After marrying Susan in 1967, he told her he was ready to stop dancing — he wanted to be taken seriously, he said.
‘She said that was fine but the house and our lifestyle would have to go, too. I soon realised how fortunate I was,’ he later recalled.
The couple had three children and for all his showbiz triumphs, Lionel always said his family was the real success of his life.
‘For me, everything comes back to family. We’ve got three grandchildren, and it’s heaven. I love them to distraction,’ he said.
But, at first, his children found it difficult to have a famous father. His camp persona led to teasing at school, and eventually Lionel and Susan decided to send all three to a theatre school.
That changed everything. ‘There were kids there who were almost jealous because they [my kids] had a famous father,’ Blair said.
Lionel Blair and wife Susan with their newborn daughter Lucy Jane and son, Daniel
To his lasting regret, he never met the son he had before meeting Susan. A relationship with a dancer he never named (but referred to in interviews as ‘Katie’) broke up when she was five months pregnant.
After the baby boy was born, Blair was invited through a friend of Katie’s to come to the maternity hospital. He decided it would only cause him pain.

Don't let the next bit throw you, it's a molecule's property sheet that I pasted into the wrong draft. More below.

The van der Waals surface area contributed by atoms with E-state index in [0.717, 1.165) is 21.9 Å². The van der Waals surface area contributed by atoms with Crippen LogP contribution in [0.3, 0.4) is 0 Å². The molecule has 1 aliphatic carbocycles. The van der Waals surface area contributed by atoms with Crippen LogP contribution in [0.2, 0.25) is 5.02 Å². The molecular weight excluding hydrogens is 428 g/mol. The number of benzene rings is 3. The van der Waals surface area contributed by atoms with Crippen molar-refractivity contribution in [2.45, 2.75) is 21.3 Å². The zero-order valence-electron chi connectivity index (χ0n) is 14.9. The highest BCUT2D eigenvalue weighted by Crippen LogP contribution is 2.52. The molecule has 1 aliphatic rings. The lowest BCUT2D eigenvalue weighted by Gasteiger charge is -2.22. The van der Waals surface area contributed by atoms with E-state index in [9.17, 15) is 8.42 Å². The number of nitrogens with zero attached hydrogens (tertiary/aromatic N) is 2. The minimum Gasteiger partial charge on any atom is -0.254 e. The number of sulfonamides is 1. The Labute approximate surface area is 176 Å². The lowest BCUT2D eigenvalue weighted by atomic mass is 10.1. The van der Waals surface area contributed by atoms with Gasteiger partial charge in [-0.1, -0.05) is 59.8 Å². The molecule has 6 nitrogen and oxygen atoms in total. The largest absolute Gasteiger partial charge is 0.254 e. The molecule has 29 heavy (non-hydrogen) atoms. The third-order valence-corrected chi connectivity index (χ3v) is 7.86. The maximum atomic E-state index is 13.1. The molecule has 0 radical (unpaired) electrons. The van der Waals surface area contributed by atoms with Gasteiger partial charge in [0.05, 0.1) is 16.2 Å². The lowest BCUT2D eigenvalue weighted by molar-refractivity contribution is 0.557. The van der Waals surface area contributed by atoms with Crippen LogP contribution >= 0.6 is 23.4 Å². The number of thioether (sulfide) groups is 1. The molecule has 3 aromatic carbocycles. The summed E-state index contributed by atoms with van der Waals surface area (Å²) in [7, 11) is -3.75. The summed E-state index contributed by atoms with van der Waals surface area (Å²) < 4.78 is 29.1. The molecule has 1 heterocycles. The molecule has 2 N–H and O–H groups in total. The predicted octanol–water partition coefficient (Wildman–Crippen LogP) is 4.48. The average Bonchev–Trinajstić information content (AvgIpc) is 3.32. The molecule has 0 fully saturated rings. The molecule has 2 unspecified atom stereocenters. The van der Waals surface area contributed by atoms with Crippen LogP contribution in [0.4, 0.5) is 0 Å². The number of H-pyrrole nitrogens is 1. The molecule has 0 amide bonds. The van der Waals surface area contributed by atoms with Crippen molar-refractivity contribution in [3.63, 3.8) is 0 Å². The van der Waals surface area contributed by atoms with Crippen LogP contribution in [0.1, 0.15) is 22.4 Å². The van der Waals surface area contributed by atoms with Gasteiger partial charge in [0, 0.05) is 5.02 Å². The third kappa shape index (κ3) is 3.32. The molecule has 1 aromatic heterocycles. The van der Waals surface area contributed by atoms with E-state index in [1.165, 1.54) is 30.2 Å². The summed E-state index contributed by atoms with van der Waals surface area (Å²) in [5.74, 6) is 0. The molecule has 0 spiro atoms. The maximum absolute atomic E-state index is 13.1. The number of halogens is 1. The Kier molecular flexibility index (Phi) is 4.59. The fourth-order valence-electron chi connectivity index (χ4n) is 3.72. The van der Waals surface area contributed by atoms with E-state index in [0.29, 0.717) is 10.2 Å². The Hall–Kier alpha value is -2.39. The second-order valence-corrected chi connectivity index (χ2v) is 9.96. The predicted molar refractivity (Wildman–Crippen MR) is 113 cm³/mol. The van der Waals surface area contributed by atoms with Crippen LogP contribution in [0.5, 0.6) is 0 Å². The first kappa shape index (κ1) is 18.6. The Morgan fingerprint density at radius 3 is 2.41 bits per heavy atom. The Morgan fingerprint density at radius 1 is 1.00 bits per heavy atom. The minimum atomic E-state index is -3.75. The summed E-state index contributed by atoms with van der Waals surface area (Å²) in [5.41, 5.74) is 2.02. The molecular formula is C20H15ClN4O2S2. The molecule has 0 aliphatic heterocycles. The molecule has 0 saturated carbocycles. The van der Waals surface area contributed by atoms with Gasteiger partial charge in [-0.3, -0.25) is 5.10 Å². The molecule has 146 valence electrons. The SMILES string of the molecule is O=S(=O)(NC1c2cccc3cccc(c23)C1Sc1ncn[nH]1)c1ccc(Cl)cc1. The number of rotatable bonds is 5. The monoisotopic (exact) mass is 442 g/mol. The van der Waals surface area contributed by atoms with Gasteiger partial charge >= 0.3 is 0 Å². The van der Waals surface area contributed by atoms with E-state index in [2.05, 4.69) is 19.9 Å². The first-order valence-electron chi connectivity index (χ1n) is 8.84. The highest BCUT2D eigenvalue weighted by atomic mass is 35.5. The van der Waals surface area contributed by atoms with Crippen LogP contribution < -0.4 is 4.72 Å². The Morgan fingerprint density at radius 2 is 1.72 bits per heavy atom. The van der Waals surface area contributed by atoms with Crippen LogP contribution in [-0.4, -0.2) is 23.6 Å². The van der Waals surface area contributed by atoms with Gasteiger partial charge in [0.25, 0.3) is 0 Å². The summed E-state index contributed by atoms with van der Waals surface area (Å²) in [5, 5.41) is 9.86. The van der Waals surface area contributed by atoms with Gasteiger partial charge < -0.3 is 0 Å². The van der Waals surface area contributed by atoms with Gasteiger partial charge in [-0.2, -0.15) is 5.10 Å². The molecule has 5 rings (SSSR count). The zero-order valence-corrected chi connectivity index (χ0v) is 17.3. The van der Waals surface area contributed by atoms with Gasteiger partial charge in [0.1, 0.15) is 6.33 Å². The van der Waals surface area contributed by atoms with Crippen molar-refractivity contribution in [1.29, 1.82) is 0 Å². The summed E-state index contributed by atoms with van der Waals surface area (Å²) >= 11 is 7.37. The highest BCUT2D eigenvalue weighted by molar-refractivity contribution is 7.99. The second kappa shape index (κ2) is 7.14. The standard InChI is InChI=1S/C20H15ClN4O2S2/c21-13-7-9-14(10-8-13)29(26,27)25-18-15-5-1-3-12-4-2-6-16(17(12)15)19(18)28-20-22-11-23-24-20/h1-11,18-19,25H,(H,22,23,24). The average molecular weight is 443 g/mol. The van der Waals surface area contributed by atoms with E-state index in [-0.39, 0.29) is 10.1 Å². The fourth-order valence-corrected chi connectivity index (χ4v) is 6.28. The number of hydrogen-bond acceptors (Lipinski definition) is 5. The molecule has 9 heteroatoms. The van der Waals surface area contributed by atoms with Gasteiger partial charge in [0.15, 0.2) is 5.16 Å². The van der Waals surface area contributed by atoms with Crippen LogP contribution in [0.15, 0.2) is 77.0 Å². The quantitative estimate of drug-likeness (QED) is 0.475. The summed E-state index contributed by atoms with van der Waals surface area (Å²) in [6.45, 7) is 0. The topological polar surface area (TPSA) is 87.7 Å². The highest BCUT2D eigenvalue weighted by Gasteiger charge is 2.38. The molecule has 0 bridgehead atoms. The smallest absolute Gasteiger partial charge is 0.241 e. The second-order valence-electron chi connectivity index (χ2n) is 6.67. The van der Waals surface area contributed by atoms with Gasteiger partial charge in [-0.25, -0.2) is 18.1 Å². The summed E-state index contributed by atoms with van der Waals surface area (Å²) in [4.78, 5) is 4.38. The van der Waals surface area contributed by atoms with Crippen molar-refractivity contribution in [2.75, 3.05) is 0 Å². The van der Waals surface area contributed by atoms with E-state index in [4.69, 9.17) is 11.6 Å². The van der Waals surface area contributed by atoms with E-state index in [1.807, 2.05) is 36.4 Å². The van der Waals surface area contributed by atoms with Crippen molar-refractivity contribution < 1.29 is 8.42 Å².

‘I knew that once I had seen him, I would never let him go,’ he said. He never saw Katie again.
She wrote to him once at the Palladium, he said — but a cleaner threw the letter away before he had made a note of her new address.
It was, he said sadly, ‘a terrible thing’.
Till the end of his life, Lionel was frustrated that people refused to see him as anything but a light entertainer.
He was always in demand for game shows such as Give Us A Clue, the charades panel show — but not for his deeper talent. It was ‘terribly frustrating,’ he said.
‘I can act. I could do the sort of roles Jack Lemmon does. And Alan Rickman. But I have become so well known as a dancer I am not allowed to do other things’.
He was particularly irritated by the weekly teasing on Radio 4’s I’m Sorry, I Haven’t A Clue, where presenter Humphrey Lyttelton and co delighted in making double entendres about his charades.
A typical joke imagined ‘Lionel Blair and Una Stubbs doing All Kinds Of Everything against the clock’.
But he never tried to tone down his exuberance. ‘I can’t help being effusive,’ he protested.
His great indulgence was for designer clothes. Susan did not allow him to have a cheque book or a credit card, he claimed, because he would spend all their money on his wardrobe.
And he happily admitted to being vain, refusing to divulge his age. His children were discouraged from calling him Dad in public, and his grandchildren referred to him as Lionel, never Grandad.
‘I don’t mind getting old,’ he told the Mail in 1994, ‘as long as I can carry on looking good. I’ve already had my nose done. When I have to have nips and tucks, I will.’
To the end, he sported a magnificent head of dark hair.
‘It is so springy, too springy,’ he would say, patting it down. The hair always bounced back … just like Lionel.